Sun­rise pan­fish ser­e­nade

An­glers come to Lake Hindsville for the bass, re­turn for bluegill.

Northwest Arkansas Democrat-Gazette - - FRONT PAGE - FLIP PUT­THOFF

Hefty black bass swim in the depths of lit­tle Lake Hindsville, but bluegill can be the real prize dur­ing sum­mer­time fish­ing.

Two trips to Lake Hindsville proved it’s so. Bass were the fo­cus of the first visit in early June. Top-wa­ter lures splashed their siren song at sun­rise across the tiny lake, fol­lowed by spin­ner baits and plas­tic worms as the sun climbed. The ef­fort pro­duced one teeny large­mouth bass.

A small white jig was a last re­sort. Nary a bass fell for it, but the jig worked to catch two eye-pop­ping bluegill the size of porce­lain pie plates.

Is Lake Hindsville a pan­fish par­adise?

“Next trip we’re bring­ing worms and crick­ets,” vowed one of the bass fa­nat­ics.

A sec­ond trip to the lake on June 16 found Rich Brya of Rogers and a fish­ing buddy armed with crick­ets, worms, small gold hooks and bob­bers. The bass stuff was left at home. It was bluegill or bust.

Op­ti­mism ran high on the drive to the lake in west Madi­son County, mid­way be­tween Spring­dale and Huntsville, off U.S. 412. Brya planned how he was go­ing to cook the tasty bluegill we were sure to catch. A cooler of ice to keep our fish was in the truck bed.

The gravel lane to Lake

Hindsville goes south from U.S. 412. Turn right at the first in­ter­sec­tion and drive a short way to the gravel launch site. There’s not a boat ramp, but it’s suit­able for launch­ing ca­noes, kayaks and small boats. Brya slid a ca­noe into wa­ter that was smooth as tile this hu­mid sum­mer morn. It was a Fri­day and no one else was in sight.

First stop was where the two slab- sized bluegill bit on visit No. 1 near the Lake Hindsville dam. Brya threaded a gob of worms on his gold hook and at­tached a round bob­ber four feet above the bait. His buddy used lively cricket.

“It’s been years since I’ve fished with a bob­ber,” Brya said. They stared at their floats, mo­tion­less in the wa­ter, un­til their eyes wa­tered.

Ice melted in the empty cooler. The sun climbed high and still no fish. Talk turned to go­ing home, but an­other try on the up­per end of the lake seemed in or­der.

This time Brya’s float dis­ap­peared and his ul­tra­light spin­ning rod quiv­ered. He swung a bluegill larger than a line­backer’s hand into the ca­noe. Op­ti­mism re­turned. So did the fish. Two more bluegill took the bait, fol­lowed by a nice-sized re­dear, an­other prized pan­fish that looks like a bluegill.

By 10 a.m., a half dozen big bluegill were on ice. Brya tossed that many smaller ones back. All were caught with worms, none on crick­ets.

Lake Hindsville is more of a “plake,” half pond and half lake. The reser­voir varies in size as the wa­ter level goes up

and down de­pend­ing on rain.

“At full pool it’s only about 15 acres,” said Kevin Hop­kins, fish­eries bi­ol­o­gist with the Arkansas Game and Fish Com­mis­sion. He and bi­ol­o­gist Jon Stein man­age the lake.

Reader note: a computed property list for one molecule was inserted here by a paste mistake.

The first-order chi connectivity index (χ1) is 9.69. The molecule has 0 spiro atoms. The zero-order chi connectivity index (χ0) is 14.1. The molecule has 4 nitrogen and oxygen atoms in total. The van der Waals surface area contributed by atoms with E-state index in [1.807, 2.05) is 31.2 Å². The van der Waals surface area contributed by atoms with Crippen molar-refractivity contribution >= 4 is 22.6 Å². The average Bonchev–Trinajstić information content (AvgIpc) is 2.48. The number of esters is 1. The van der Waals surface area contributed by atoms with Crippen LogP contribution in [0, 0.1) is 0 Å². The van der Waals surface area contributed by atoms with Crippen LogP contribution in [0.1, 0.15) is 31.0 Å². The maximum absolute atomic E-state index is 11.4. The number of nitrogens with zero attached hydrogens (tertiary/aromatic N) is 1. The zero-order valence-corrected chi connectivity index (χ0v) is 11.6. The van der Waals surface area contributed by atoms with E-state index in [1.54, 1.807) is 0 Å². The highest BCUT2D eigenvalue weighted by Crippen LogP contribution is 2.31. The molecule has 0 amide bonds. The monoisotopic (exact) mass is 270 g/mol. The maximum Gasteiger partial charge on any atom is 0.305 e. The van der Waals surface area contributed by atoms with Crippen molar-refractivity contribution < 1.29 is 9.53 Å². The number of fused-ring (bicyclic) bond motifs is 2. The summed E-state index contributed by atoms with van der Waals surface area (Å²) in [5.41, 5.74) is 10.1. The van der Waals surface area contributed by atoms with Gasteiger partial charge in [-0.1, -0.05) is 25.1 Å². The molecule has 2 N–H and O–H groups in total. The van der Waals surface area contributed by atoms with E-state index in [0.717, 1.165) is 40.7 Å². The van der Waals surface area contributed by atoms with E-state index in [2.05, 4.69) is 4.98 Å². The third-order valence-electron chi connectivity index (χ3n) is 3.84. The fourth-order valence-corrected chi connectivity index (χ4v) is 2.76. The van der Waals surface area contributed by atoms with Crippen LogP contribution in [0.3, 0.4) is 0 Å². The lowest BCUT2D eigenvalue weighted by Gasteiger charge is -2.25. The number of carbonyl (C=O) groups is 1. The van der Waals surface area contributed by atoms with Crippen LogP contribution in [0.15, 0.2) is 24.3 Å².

“We did some elec­trofish­ing over there in April and shocked up 95 bass in 30 min­utes. The big­gest was 20 inches,” Stein said. He calls the bass pop­u­la­tion “fairly de­cent.”

“We didn’t keep track of the bluegill,” he said, “but we got a bunch and got some big read­ear, too.”

Game and Fish stocks chan­nel cat­fish at Lake Hindsville. Black bass and bluegill re­pro­duce well enough on their own that no stock­ing is needed, Stein said. There are few, if any, crap­pie.

Fish­ing can be good at the small lake that has a rich his­tory. Lake Hindsville was built in 1949 and is the first lake com­pleted by the Arkansas Game and Fish Com­mis­sion. Lake Conway was the first lake au­tho­rized by Game and Fish, but it wasn’t fin­ished un­til 1951, ac­cord­ing to a 2013 story by the late Joe Mosby on the Arkansas News web­site.

The post­mas­ter in Huntsville in 1949, Or­val Faubus, con­vinced Game and Fish to build Lake Hindsville so there would be a fish­ing lake in Madi­son County. Faubus was also an Arkansas high­way com­mis­sioner in 1949.

Later, as gover­nor, he was suc­cess­ful in get­ting Withrow Springs State Park built north of his home­town of Huntsville.

More than 55 years later, fish still bite at Lake Hindsville. The shore­line is mostly wooded so there isn’t much bank fish­ing avail­able. It’s ideal for cast­ing from a ca­noe or kayak, or just vis­it­ing for a nice peace­ful pad­dle around a pretty, se­cluded lake.

NWA Demo­crat-Gazette/FLIP PUT­THOFF

Sun­rise is ideal for fish­ing Lake Hindsville by ca­noe or kayak. The reser­voir varies in size with the wa­ter level and is about 15 acres at full pool.

NWA Demo­crat-Gazette/FLIP PUT­THOFF

Rich Brya of Rogers catches a bluegill. A half dozen big bluegill were caught by 10 a.m., all with worms.

NWA Demo­crat-Gazette/FLIP PUT­THOFF

Plump, hard-fight­ing bluegill had an ap­petite for worms late in June at Lake Hindsville in western Madi­son County. Fish­ing that day was bet­ter on the up­per end of the lake.

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